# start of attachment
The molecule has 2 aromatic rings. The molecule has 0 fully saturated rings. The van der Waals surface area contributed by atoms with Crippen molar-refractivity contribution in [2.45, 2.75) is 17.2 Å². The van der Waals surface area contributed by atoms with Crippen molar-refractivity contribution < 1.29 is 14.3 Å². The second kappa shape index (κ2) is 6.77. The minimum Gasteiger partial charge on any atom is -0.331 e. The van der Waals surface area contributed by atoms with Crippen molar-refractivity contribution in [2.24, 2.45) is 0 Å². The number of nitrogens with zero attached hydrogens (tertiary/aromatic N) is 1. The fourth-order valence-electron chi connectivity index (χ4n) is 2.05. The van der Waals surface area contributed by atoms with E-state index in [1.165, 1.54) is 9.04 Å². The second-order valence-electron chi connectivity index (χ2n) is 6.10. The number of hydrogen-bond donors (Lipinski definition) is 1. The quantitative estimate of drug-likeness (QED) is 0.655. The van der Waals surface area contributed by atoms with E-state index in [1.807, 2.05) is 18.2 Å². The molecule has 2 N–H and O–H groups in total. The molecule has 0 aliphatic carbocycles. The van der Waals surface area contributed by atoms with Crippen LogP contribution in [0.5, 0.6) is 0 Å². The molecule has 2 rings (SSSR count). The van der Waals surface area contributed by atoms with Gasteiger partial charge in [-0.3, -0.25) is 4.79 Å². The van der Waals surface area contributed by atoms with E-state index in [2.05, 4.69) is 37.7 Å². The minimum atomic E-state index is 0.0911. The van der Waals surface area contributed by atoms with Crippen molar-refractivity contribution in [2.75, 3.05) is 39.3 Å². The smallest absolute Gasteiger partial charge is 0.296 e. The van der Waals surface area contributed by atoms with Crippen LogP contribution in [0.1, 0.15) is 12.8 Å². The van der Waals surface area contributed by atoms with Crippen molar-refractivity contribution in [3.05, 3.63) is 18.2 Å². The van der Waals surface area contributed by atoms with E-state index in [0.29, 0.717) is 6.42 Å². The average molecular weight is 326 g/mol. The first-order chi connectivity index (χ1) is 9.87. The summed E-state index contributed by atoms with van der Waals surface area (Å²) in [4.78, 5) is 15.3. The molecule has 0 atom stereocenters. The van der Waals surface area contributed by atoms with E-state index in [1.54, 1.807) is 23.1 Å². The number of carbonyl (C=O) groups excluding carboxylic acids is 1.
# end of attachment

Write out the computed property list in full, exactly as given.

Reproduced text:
The molecule has 2 aromatic rings. The molecule has 0 fully saturated rings. The van der Waals surface area contributed by atoms with Crippen molar-refractivity contribution in [2.45, 2.75) is 17.2 Å². The van der Waals surface area contributed by atoms with Crippen molar-refractivity contribution < 1.29 is 14.3 Å². The second kappa shape index (κ2) is 6.77. The minimum Gasteiger partial charge on any atom is -0.331 e. The van der Waals surface area contributed by atoms with Crippen molar-refractivity contribution in [2.24, 2.45) is 0 Å². The number of nitrogens with zero attached hydrogens (tertiary/aromatic N) is 1. The fourth-order valence-electron chi connectivity index (χ4n) is 2.05. The van der Waals surface area contributed by atoms with E-state index in [1.165, 1.54) is 9.04 Å². The second-order valence-electron chi connectivity index (χ2n) is 6.10. The number of hydrogen-bond donors (Lipinski definition) is 1. The quantitative estimate of drug-likeness (QED) is 0.655. The van der Waals surface area contributed by atoms with E-state index in [1.807, 2.05) is 18.2 Å². The molecule has 2 N–H and O–H groups in total. The molecule has 0 aliphatic carbocycles. The van der Waals surface area contributed by atoms with Crippen LogP contribution in [0.5, 0.6) is 0 Å². The molecule has 2 rings (SSSR count). The van der Waals surface area contributed by atoms with Gasteiger partial charge in [-0.3, -0.25) is 4.79 Å². The van der Waals surface area contributed by atoms with E-state index in [2.05, 4.69) is 37.7 Å². The minimum atomic E-state index is 0.0911. The van der Waals surface area contributed by atoms with Crippen molar-refractivity contribution in [2.75, 3.05) is 39.3 Å². The smallest absolute Gasteiger partial charge is 0.296 e. The van der Waals surface area contributed by atoms with Crippen LogP contribution in [0.1, 0.15) is 12.8 Å². The van der Waals surface area contributed by atoms with Crippen molar-refractivity contribution in [3.05, 3.63) is 18.2 Å². The van der Waals surface area contributed by atoms with E-state index in [0.29, 0.717) is 6.42 Å². The average molecular weight is 326 g/mol. The first-order chi connectivity index (χ1) is 9.87. The summed E-state index contributed by atoms with van der Waals surface area (Å²) in [4.78, 5) is 15.3. The molecule has 0 atom stereocenters. The van der Waals surface area contributed by atoms with E-state index in [1.54, 1.807) is 23.1 Å². The number of carbonyl (C=O) groups excluding carboxylic acids is 1.